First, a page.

The latest entry in the Marvel Cinematic Universe might be called Loki, but the God of Mischief is nowhere to be found in the premiere episode’s most important moment. That scene comes only 14 minutes in, as Owen Wilson, the show’s co-star, questions a boy in early modern France about a murder. Wilson is playing Mobius M. Mobius, a time detective whose job it is to hunt down people who have committed crimes against temporal continuity by opening up alternate realities. The boy he’s questioning exists in one of these realities and has recently seen some of Mobius’s co-workers get murdered. After Mobius gets the information he needs, he quietly tells the boy to go wait outside. This aberrant timeline, we are told, is about to be “reset.” But there’s something odd going on, and it’s all over Wilson’s face, in the wateriness of his gaze, the slight furrow of his brow, and the tension around his lips. The tenderness with which he treated the boy has given way to an unexpected regret. It is in this moment that we get a sense of what “resetting a timeline” might actually entail. It might just mean that this little boy and everything else in his universe will cease to exist. It might mean Mobius’ job requires regularly committing murder on an unfathomable scale, and that it has finally begun to weigh on him.
Mobius’ sadness is a tell that there are more interesting layers to his character than the Loki superfan who guides the audience and protagonist through what amounts to an MCU clip show during the rest of the episode. But this discovery of unexpected depths to Mobius should not come as a surprise: Wilson’s careful deployment of his inherent sadness has always been a sign that he’s a far more interesting, intelligent, and idiosyncratic actor than he is usually credited for being. Some of our underestimation of him is his own fault—he’s only made a small handful of good films and is too often happy to glide by on his natural, laid-back charisma. But there is a thing he can do better than almost any other actor alive: embody an eccentric, wide-eyed innocence, and then find underneath it a knowing darkness.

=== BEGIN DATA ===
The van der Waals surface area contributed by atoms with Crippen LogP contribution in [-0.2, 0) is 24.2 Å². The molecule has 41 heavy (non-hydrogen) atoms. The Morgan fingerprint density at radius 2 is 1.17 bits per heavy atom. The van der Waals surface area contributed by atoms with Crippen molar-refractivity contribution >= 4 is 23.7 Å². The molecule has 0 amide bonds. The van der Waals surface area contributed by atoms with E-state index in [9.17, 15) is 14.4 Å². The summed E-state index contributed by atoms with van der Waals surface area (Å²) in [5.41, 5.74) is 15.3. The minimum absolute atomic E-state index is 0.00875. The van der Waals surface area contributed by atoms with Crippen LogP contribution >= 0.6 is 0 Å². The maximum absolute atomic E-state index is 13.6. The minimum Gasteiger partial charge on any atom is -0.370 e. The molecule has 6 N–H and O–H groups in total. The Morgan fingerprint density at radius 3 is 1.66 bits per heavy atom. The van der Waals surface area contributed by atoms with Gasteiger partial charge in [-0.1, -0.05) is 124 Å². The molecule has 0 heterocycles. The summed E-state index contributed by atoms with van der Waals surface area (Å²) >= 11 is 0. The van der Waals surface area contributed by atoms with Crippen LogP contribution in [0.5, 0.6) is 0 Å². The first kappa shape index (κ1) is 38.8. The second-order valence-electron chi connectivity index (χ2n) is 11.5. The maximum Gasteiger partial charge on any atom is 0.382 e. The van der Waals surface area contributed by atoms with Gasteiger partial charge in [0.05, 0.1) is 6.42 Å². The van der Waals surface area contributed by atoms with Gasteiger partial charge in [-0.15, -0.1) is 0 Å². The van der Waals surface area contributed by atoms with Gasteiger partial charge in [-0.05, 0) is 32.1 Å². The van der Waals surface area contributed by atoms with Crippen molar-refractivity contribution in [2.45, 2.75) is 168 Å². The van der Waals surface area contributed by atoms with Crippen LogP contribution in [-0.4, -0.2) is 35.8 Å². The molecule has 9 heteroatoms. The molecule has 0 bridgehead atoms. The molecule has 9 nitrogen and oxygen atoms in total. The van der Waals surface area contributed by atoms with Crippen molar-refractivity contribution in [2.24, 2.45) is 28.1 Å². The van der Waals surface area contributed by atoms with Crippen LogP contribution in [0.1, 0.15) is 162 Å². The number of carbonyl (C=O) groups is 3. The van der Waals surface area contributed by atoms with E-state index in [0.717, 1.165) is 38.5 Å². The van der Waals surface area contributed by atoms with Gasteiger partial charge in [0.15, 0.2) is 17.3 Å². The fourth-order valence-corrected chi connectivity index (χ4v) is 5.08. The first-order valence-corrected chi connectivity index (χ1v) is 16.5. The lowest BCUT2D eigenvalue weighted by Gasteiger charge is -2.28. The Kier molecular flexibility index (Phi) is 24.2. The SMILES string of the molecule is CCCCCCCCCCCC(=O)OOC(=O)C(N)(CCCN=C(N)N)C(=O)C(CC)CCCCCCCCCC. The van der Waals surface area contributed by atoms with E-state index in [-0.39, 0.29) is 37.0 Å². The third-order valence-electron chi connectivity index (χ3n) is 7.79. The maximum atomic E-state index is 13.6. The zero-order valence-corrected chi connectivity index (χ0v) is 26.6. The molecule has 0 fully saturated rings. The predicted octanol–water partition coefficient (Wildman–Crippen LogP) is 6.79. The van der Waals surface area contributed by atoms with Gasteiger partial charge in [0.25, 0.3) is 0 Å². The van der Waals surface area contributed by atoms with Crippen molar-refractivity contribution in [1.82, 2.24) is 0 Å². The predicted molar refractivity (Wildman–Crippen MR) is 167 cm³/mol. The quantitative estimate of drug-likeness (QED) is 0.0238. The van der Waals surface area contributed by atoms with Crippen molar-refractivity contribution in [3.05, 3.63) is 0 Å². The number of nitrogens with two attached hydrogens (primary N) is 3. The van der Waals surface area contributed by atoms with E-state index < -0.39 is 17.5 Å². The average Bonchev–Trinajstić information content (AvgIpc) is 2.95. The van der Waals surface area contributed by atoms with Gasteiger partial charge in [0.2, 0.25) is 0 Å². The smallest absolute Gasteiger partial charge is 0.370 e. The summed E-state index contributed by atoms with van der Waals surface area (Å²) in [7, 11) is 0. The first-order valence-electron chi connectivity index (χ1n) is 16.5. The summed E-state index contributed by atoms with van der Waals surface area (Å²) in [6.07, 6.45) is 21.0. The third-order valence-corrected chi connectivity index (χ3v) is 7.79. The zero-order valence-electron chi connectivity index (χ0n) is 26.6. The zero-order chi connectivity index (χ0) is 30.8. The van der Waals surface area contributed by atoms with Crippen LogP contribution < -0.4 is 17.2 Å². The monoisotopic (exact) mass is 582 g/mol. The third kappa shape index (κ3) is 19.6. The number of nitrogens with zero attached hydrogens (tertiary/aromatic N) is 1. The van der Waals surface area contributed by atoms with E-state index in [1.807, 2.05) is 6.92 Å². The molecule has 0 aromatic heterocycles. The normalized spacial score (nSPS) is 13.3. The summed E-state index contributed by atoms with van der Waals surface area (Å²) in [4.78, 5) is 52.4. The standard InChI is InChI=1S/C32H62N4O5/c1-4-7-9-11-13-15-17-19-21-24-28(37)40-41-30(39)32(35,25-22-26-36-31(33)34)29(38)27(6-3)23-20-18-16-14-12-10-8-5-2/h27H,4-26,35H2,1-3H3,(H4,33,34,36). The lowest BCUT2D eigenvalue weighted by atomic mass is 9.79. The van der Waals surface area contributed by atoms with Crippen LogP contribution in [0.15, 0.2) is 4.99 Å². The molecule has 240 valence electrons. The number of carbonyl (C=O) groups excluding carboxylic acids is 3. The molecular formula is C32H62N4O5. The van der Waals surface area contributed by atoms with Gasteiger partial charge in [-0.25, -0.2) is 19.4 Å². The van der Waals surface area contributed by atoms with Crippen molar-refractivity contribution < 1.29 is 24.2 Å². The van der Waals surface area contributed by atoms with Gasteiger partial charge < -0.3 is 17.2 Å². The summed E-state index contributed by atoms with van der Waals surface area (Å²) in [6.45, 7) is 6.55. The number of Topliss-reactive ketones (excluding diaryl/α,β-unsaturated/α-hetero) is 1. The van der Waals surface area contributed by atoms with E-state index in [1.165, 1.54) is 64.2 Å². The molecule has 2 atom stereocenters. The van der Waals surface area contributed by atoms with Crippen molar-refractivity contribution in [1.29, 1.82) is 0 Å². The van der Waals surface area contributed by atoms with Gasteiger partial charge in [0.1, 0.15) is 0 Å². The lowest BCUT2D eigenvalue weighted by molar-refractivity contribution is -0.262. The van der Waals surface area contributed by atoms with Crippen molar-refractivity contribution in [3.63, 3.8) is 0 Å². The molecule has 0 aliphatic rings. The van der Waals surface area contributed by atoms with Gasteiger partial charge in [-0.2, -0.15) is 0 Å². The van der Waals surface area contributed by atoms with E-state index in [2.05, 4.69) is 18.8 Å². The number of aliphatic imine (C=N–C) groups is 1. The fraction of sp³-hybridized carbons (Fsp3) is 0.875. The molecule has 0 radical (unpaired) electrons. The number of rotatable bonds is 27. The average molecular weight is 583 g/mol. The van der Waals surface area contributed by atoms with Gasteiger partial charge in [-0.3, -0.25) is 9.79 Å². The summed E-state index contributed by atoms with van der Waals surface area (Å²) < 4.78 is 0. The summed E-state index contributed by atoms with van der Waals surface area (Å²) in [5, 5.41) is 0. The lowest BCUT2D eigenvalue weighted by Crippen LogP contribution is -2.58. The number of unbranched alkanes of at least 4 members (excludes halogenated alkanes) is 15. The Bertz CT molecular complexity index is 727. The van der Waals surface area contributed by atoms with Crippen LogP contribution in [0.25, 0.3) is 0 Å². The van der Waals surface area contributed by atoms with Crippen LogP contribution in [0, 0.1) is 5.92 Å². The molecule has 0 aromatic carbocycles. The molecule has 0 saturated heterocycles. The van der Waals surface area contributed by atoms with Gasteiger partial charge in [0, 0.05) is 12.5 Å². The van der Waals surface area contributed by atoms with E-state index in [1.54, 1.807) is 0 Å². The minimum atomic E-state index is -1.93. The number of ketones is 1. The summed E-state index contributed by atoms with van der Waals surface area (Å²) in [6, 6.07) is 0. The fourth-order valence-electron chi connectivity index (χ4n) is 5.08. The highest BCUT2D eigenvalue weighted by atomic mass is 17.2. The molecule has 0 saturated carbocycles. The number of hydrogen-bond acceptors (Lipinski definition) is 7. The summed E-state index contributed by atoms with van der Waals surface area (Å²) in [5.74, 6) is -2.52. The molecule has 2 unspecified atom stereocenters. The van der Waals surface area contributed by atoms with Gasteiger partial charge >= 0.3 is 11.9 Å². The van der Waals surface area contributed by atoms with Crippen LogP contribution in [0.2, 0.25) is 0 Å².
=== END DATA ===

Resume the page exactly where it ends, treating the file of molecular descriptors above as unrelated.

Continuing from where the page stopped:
Wilson’s sensibility is one that is particularly American. It can be found in the books of Charles Portis and Denis Johnson, in the comedies of the Coen brothers, and in the much-missed television series Lodge 49, all works in which naïve, overconfident men pursue oddball dreams. These dreamers are hilarious, but they usually don’t intend to be—they often take themselves a little too seriously. Their dreams are at such an angle to the world that every situation, no matter how mundane, takes on an uncanny, absurd quality as soon as they walk into it.